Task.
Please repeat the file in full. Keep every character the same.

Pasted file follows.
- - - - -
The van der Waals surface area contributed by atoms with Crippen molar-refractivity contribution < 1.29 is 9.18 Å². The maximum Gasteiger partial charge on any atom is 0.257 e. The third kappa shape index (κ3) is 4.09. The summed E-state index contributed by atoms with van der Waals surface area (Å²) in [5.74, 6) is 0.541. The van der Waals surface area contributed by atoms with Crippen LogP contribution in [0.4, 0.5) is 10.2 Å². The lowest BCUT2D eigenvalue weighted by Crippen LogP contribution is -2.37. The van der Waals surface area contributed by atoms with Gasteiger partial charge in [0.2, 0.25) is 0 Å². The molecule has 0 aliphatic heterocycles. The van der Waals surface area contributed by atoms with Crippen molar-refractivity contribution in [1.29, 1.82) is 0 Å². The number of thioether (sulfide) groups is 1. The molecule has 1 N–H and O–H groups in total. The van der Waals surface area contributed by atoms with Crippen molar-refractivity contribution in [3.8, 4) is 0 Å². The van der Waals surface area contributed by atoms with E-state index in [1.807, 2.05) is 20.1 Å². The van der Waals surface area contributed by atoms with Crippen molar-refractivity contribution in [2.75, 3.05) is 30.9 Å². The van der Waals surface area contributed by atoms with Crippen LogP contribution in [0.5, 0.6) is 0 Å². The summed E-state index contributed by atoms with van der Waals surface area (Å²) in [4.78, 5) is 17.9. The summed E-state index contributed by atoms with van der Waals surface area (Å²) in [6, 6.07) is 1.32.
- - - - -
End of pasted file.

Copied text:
The van der Waals surface area contributed by atoms with Crippen molar-refractivity contribution < 1.29 is 9.18 Å². The maximum Gasteiger partial charge on any atom is 0.257 e. The third kappa shape index (κ3) is 4.09. The summed E-state index contributed by atoms with van der Waals surface area (Å²) in [5.74, 6) is 0.541. The van der Waals surface area contributed by atoms with Crippen LogP contribution in [0.4, 0.5) is 10.2 Å². The lowest BCUT2D eigenvalue weighted by Crippen LogP contribution is -2.37. The van der Waals surface area contributed by atoms with Gasteiger partial charge in [0.2, 0.25) is 0 Å². The molecule has 0 aliphatic heterocycles. The van der Waals surface area contributed by atoms with Crippen molar-refractivity contribution in [1.29, 1.82) is 0 Å². The number of thioether (sulfide) groups is 1. The molecule has 1 N–H and O–H groups in total. The van der Waals surface area contributed by atoms with Crippen molar-refractivity contribution in [3.8, 4) is 0 Å². The van der Waals surface area contributed by atoms with E-state index in [1.807, 2.05) is 20.1 Å². The van der Waals surface area contributed by atoms with Crippen molar-refractivity contribution in [2.75, 3.05) is 30.9 Å². The van der Waals surface area contributed by atoms with Crippen LogP contribution in [0.5, 0.6) is 0 Å². The summed E-state index contributed by atoms with van der Waals surface area (Å²) in [4.78, 5) is 17.9. The summed E-state index contributed by atoms with van der Waals surface area (Å²) in [6, 6.07) is 1.32.